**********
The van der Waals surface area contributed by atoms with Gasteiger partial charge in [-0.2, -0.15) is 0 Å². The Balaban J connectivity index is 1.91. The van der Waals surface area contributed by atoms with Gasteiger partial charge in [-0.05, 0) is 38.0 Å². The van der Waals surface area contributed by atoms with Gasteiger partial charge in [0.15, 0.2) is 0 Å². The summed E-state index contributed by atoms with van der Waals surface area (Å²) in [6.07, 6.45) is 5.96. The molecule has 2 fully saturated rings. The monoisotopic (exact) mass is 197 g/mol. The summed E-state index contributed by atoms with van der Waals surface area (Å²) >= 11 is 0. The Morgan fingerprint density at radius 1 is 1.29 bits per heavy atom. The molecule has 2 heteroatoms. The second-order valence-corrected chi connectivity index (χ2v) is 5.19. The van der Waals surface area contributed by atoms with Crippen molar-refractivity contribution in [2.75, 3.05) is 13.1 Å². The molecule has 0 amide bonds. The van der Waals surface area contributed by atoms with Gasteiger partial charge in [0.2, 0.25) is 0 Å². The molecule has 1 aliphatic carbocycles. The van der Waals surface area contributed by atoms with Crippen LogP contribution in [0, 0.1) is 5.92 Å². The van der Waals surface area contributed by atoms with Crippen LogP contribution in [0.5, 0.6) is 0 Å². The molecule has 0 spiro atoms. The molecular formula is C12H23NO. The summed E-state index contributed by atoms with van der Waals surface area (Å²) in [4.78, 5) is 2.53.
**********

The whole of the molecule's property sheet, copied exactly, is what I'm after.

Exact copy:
The van der Waals surface area contributed by atoms with Gasteiger partial charge in [-0.2, -0.15) is 0 Å². The Balaban J connectivity index is 1.91. The van der Waals surface area contributed by atoms with Gasteiger partial charge in [-0.05, 0) is 38.0 Å². The van der Waals surface area contributed by atoms with Gasteiger partial charge in [0.15, 0.2) is 0 Å². The summed E-state index contributed by atoms with van der Waals surface area (Å²) in [6.07, 6.45) is 5.96. The molecule has 2 fully saturated rings. The monoisotopic (exact) mass is 197 g/mol. The summed E-state index contributed by atoms with van der Waals surface area (Å²) >= 11 is 0. The Morgan fingerprint density at radius 1 is 1.29 bits per heavy atom. The molecule has 2 heteroatoms. The second-order valence-corrected chi connectivity index (χ2v) is 5.19. The van der Waals surface area contributed by atoms with Crippen molar-refractivity contribution in [2.75, 3.05) is 13.1 Å². The molecule has 0 amide bonds. The van der Waals surface area contributed by atoms with Gasteiger partial charge in [0.2, 0.25) is 0 Å². The molecule has 1 aliphatic carbocycles. The van der Waals surface area contributed by atoms with Crippen LogP contribution in [0, 0.1) is 5.92 Å². The van der Waals surface area contributed by atoms with Crippen LogP contribution in [0.5, 0.6) is 0 Å². The molecule has 0 spiro atoms. The molecular formula is C12H23NO. The summed E-state index contributed by atoms with van der Waals surface area (Å²) in [4.78, 5) is 2.53.